EEOC and Blanket Prohibitions Against Hiring Individuals with Conviction Records

On June 28th, the EEOC announced a settlement agreement with J.B. Hunt Transport, Inc. – a transportation company – to resolve allegations that the company discriminated against an African-American candidate for a truck driver position, because J.B. Hunt’s hiring policy considers criminal convictions that are unrelated to the duties of the job. The EEOC stated that blanket prohibitions against hiring individuals with conviction records is not in accordance with the EEOC’s Enforcement Guidance on the Consideration of Arrest and Conviction Records in Employment Decisions (April 2012). Under the terms of the agreement, J.B. Hunt will review and/or revise its hiring policy as well as provide any additional training to company employees about the hiring and selection process. No civil penalties were announced as part of the agreement. Employers with policies that categorically deny job applicants from a position because of a criminal history – referred to as a blanket prohibition – need to be aware that the EEOC is charging such as a violation of Title VII of the Civil Rights Act of 1964.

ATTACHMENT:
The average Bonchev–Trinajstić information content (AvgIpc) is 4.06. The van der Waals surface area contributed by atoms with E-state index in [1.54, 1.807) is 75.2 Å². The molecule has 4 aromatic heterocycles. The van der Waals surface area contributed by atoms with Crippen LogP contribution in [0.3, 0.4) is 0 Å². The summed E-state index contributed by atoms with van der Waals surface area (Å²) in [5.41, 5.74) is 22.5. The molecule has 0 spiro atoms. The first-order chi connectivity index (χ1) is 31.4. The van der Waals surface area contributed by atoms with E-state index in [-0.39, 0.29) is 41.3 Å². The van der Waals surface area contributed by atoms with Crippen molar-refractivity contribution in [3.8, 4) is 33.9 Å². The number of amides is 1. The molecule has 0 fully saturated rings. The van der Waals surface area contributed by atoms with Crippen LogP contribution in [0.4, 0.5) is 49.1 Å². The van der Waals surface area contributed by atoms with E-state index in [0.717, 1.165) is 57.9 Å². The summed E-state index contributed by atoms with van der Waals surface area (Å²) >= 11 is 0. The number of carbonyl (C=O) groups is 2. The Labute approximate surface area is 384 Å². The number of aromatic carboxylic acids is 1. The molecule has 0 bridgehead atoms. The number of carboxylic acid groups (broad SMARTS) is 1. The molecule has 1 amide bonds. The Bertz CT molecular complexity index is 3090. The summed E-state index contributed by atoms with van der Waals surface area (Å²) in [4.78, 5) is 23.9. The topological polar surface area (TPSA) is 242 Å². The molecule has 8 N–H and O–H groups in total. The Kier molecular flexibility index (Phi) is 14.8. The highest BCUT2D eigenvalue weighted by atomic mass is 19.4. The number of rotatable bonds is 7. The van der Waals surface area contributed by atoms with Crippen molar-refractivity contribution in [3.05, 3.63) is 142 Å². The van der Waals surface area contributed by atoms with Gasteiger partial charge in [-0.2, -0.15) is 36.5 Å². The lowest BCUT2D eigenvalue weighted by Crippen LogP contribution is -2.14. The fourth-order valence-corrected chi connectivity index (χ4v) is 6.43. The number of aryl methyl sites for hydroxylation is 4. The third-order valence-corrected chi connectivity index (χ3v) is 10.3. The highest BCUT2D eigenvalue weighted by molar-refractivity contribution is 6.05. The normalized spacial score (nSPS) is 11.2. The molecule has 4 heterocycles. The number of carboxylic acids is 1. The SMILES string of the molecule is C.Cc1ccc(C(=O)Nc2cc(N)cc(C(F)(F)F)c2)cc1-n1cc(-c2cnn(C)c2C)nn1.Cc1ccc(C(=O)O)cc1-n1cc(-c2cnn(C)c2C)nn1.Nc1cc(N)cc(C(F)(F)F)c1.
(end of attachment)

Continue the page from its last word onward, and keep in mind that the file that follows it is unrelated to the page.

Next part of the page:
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Posted Under: Criminal Records

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